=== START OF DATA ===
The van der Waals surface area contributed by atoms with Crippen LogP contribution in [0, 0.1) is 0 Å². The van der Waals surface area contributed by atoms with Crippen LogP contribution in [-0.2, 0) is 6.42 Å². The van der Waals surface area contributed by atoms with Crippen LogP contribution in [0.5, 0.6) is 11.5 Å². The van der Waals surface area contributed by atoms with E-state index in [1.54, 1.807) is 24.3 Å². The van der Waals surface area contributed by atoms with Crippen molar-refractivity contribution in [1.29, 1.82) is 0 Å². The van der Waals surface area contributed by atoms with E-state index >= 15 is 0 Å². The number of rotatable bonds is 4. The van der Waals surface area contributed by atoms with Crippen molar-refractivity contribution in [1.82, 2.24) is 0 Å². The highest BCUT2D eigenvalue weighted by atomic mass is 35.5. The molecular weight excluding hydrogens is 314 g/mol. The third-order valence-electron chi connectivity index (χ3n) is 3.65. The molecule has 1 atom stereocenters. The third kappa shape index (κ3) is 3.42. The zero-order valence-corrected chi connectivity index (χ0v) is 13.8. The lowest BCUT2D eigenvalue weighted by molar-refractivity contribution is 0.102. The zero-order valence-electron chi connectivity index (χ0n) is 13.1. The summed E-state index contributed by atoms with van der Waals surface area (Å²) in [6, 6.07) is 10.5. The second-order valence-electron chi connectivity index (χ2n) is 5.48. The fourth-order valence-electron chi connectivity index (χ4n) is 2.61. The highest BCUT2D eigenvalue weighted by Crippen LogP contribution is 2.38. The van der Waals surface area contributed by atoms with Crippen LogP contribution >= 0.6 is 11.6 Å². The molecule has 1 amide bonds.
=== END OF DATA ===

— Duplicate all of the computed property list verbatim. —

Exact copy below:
The van der Waals surface area contributed by atoms with Crippen LogP contribution in [0, 0.1) is 0 Å². The van der Waals surface area contributed by atoms with Crippen LogP contribution in [-0.2, 0) is 6.42 Å². The van der Waals surface area contributed by atoms with Crippen LogP contribution in [0.5, 0.6) is 11.5 Å². The van der Waals surface area contributed by atoms with E-state index in [1.54, 1.807) is 24.3 Å². The van der Waals surface area contributed by atoms with Crippen molar-refractivity contribution in [1.29, 1.82) is 0 Å². The van der Waals surface area contributed by atoms with E-state index >= 15 is 0 Å². The number of rotatable bonds is 4. The van der Waals surface area contributed by atoms with Crippen molar-refractivity contribution in [1.82, 2.24) is 0 Å². The highest BCUT2D eigenvalue weighted by atomic mass is 35.5. The molecular weight excluding hydrogens is 314 g/mol. The third-order valence-electron chi connectivity index (χ3n) is 3.65. The molecule has 1 atom stereocenters. The third kappa shape index (κ3) is 3.42. The zero-order valence-corrected chi connectivity index (χ0v) is 13.8. The lowest BCUT2D eigenvalue weighted by molar-refractivity contribution is 0.102. The zero-order valence-electron chi connectivity index (χ0n) is 13.1. The summed E-state index contributed by atoms with van der Waals surface area (Å²) in [6, 6.07) is 10.5. The second-order valence-electron chi connectivity index (χ2n) is 5.48. The fourth-order valence-electron chi connectivity index (χ4n) is 2.61. The highest BCUT2D eigenvalue weighted by Crippen LogP contribution is 2.38. The van der Waals surface area contributed by atoms with Crippen LogP contribution >= 0.6 is 11.6 Å². The molecule has 1 amide bonds.